“A couple of days prior to the event, I had to close down event registration, replying to text messages and emails turning down requests to participate from dozens of folks in the city, some coming as far as Shoreline to the North and Burien to the South,” said Thai, who was formerly a company commander in the U.S. Army. “Throughout the event, folks were asking, ‘Are you organizing more events like this soon?’”
Girmay Zahilay, a King County councilmember who turned out for the event, marveled at the number of volunteers.
“I am inspired by the number of volunteers who showed up for the Little Saigon Community Cleanup today! Great to see some love and attention for the neighborhood. Thank you, The Mission Continues, Friends of Little Saigon, and Seattle Public Utilities for organizing. And of course, big shout out to Linh Thai!” he said.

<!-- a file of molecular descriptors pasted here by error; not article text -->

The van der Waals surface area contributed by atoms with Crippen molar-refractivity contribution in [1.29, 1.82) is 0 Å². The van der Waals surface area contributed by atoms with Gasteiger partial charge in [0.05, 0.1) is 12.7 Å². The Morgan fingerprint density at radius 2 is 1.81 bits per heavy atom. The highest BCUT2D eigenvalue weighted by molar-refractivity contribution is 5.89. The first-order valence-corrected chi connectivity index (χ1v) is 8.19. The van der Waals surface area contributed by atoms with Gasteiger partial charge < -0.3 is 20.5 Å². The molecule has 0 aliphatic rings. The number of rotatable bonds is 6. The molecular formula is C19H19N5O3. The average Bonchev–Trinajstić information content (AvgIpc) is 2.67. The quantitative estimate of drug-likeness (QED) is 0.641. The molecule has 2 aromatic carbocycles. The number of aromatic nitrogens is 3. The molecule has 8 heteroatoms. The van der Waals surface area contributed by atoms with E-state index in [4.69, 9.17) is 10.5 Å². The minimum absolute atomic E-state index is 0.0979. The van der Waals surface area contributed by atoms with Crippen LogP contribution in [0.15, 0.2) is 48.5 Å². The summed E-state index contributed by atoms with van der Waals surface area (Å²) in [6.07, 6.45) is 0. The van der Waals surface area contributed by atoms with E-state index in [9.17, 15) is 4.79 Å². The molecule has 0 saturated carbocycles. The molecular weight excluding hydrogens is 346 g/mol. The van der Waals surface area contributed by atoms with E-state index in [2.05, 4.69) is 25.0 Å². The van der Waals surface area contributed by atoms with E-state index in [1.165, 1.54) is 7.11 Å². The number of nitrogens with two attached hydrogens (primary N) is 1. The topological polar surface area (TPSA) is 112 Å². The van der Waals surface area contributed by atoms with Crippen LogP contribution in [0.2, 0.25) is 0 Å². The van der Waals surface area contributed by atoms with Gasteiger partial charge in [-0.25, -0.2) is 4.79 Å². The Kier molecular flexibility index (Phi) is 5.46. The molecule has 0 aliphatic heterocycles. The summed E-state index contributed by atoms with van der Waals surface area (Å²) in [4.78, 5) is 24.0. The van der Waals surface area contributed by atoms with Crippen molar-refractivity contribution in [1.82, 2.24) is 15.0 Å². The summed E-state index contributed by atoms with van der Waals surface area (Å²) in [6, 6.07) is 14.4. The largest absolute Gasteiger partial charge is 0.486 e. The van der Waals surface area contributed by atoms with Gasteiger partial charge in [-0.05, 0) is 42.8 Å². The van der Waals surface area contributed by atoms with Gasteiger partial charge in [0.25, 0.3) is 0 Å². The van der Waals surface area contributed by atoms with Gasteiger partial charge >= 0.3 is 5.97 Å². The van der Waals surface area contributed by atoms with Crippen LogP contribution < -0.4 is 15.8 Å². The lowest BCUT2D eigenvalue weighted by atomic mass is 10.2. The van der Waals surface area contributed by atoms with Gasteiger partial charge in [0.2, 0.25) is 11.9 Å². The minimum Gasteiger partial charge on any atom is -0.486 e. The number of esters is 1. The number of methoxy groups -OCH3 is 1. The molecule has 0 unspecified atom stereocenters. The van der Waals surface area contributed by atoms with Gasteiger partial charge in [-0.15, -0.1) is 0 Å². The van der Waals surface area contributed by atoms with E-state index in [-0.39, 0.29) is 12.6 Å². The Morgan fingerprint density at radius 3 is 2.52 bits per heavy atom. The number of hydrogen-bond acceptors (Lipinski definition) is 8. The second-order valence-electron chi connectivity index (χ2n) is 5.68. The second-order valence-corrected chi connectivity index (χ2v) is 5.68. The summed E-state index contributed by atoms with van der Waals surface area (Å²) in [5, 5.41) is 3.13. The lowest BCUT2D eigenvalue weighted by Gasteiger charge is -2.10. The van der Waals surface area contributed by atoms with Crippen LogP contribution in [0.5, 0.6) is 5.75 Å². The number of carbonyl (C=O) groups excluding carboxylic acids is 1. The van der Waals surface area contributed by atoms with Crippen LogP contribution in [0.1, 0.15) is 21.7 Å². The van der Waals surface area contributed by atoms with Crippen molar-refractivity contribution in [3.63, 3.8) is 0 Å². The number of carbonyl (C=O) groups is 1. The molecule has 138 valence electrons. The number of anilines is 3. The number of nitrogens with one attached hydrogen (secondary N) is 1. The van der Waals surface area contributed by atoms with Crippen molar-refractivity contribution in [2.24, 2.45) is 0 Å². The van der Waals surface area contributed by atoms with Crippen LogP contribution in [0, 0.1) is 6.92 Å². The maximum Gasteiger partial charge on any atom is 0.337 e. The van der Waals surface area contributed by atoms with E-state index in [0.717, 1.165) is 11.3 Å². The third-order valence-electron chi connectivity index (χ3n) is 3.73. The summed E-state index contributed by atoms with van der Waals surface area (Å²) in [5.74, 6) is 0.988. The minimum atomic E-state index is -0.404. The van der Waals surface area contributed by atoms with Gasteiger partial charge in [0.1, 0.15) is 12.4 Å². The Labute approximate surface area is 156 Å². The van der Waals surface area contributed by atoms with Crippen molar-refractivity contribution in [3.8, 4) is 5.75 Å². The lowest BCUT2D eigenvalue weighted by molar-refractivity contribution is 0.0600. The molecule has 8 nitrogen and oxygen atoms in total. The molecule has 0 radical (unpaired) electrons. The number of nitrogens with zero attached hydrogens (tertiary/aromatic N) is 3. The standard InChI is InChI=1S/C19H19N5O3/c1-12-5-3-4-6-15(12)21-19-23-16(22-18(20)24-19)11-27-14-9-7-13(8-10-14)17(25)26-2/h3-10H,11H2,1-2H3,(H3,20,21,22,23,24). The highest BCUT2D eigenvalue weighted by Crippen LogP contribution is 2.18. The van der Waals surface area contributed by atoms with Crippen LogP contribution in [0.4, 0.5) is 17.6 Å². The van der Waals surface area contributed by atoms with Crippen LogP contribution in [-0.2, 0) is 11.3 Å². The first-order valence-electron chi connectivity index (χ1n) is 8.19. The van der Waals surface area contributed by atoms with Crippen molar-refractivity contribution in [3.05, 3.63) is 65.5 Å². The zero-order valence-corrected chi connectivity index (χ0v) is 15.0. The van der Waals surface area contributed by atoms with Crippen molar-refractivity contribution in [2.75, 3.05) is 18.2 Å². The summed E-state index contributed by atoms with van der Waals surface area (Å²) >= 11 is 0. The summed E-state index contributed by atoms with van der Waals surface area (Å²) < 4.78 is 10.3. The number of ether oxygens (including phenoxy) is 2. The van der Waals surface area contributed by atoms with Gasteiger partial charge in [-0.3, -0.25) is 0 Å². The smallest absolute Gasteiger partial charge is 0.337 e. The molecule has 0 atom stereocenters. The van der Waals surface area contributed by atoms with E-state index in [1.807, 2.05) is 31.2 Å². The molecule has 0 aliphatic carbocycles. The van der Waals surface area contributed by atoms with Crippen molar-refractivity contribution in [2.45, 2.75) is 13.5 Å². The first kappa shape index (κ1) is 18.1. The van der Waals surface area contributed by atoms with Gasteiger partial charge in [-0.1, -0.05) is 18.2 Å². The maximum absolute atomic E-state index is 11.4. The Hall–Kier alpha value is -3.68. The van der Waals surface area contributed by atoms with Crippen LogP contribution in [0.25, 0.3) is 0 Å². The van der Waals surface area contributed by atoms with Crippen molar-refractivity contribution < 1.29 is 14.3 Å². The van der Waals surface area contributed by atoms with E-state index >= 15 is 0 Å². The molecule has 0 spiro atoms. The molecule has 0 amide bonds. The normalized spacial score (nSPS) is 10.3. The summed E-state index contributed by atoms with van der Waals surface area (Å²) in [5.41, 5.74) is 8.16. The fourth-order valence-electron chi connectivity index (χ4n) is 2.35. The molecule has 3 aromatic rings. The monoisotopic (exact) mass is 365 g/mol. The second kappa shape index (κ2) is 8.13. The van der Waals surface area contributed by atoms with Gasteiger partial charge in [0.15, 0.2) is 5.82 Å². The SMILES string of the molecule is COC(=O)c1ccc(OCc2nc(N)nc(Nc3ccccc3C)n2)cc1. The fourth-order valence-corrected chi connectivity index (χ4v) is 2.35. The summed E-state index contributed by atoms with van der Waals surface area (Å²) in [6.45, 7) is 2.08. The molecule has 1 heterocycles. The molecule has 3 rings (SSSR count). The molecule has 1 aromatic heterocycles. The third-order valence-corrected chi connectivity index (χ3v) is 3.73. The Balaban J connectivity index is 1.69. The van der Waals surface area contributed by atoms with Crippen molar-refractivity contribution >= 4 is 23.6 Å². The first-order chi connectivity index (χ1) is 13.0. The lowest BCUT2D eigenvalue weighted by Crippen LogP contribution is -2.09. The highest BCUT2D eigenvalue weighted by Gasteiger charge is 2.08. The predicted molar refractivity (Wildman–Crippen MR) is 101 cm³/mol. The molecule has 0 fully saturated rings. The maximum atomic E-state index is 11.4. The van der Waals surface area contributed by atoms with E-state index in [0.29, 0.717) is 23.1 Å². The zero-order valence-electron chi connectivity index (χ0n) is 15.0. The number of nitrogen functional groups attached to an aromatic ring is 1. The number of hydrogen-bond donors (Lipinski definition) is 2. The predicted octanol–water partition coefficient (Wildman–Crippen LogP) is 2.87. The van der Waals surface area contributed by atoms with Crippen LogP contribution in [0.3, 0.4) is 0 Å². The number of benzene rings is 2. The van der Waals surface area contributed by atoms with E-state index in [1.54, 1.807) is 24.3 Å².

Earlier this month, the Seattle Times published an editorial calling on local officials to protect Little Saigon. This newspaper followed with its own editorial, commending the Times for taking notice of the community’s problems, but pointed out these have been endemic for years, including rampant theft and burglary, drug problems, violence, homeless encampments, and a seemingly indifferent response by law enforcement.
During the clean-up, Seattle Police Captain Steve Strand, the West Precinct Commander, said the police were committed to providing safety.
“I am excited to take part in this day of giving back to honor the memory of Martin Luther King Jr. The Seattle Police are here to serve our community, today and every day. I am deeply committed to making our neighborhoods better for our children, and the future,” he said.